This post consists of common terminologies along with their explanation that I will be using in my other articles.
Principle Component Analysis is a technique used to reduce the dimensions of a given set of data features (fields) and their values. It is used to reduce the number of features in our data without compromising the accuracy too much. Basically, we try to emphasize variation and bring out strong patterns in a dataset. This is done by combining a group of possibly related features into a single new feature called a ‘principle component’.
As an example, consider a set of features about houses.
- It may have combinable features, like the length and breadth of a plot of land. These can be combined into “area”.
- It may list similar data multiple times, like area in square meters as well as square feet.
- Even without clear correlations, we can often combine features and receive a satisfactory result that needs less space and makes algorithms process this data faster.
In 2 dimensions, PCA combines features by finding a new vector (1 dimension) and projecting the values onto it. For larger dimensions, PCA reduces values in a ‘space’ of n dimensions to a ‘subspace’ of k dimensions (k<n).
- First, we standardize the data set by Scaling (reduce all data ranges to [0,1]) and Normalization (subtract the means to get a mean of 0 for each feature)
- The subspace is chosen to maximize the variance in the dataset. This means the magnitude of their projections (distance from the origin in the subspace) must be maximized.
- This can be achieved by choosing new vectors along eigenvectors of the covariance matrix. The covariance matrix defines the ‘spread’ of the data. Its values show how the values of its axes change with respect to each other, thus providing the shape of data. By definition, eigenvectors denote directions along which projection lengths will scale linearly, so the variance is not reduced.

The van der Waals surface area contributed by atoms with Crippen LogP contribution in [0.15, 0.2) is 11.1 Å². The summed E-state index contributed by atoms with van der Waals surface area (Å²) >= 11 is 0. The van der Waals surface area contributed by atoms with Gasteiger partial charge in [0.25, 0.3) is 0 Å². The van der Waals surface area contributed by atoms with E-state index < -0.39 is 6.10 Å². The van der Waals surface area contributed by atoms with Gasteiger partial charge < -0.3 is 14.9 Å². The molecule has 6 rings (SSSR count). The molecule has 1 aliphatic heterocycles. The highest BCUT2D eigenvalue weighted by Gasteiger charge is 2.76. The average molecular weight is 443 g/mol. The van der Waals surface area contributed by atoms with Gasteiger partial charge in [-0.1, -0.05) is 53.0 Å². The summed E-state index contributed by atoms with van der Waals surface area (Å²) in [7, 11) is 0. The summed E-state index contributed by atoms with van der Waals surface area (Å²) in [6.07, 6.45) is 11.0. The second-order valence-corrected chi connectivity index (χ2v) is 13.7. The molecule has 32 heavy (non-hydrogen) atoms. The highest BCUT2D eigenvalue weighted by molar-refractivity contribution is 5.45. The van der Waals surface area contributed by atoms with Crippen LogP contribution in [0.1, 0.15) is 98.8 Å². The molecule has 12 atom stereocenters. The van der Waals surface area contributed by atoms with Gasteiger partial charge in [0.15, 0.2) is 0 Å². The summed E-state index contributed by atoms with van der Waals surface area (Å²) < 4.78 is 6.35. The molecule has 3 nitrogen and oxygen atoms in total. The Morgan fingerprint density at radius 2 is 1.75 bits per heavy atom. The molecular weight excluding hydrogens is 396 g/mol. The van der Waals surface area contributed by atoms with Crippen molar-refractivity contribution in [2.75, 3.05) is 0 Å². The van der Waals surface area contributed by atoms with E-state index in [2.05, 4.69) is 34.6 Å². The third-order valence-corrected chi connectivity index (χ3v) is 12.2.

- Since we need to maximize the values and we only need k vectors, we choose k eigenvectors, corresponding to the k largest eigenvalues.
- Now that the new vectors are obtained, multiply them by the data to get create the reduced set of values.
The dataset used in most Machine Learning problems consist of two things: pattern + noise. The job of the machine learning model is to learn the pattern in the data and ignore the noise. If it is also learning the noise then it’s overfitting. Let’s take an example of pattern + noise in a house pricing dataset. So the features in this dataset can be the number of rooms, area, location, etc. So based on these given features we can estimate the price of the house. But as we know that not all the houses that have the same features have the same price. This variation in price — of houses with same features — is called noise.
Our model must only learn the pattern (simpler model) but learn to ignore the noise(higher order polynomial). So to make the model ignore the noise, we need to have a mechanism that penalizes the model everytime it considers the noise(higher order polynomial) while training. This mechanism of penalizing every time the model chooses higher order polynomial — which has an insignificant reduction in error — is called regularization.
1. Continuous Random Variable
It can store an infinite amount of values in it. Usually, when continuous variables are plotted, they create a line in the graph.
For example, the weight of a person, the height of a person, the temperature of water, etc can be represented using any real number.
2. Discrete Random Variable
It can store a limited amount of values in it. Usually, to plot discrete variables, histograms are used.
For example, the number of candies in a jar, no. of days in a week, etc can be represented using any positive integer.
Knowledge Base is a large collection of curated knowledge, such as Freebase, YAGO, or CYC. The word knowledge base is also applied when this knowledge is automatically constructed, such as with NELL. Most of the knowledge bases include subject-verb-object triples automatically extracted from large text corpora. We formally define a knowledge base as a collection of triples, (es, r, et), where each triple expresses some relation r between a source entity es and a target entity et. As stated above, the relations r could be from an underlying ontology (such as /TYPE/OBJECT/TYPE, from Freebase, or CONCEPT
Referred From: Doctoral Thesis of Matthew Gardner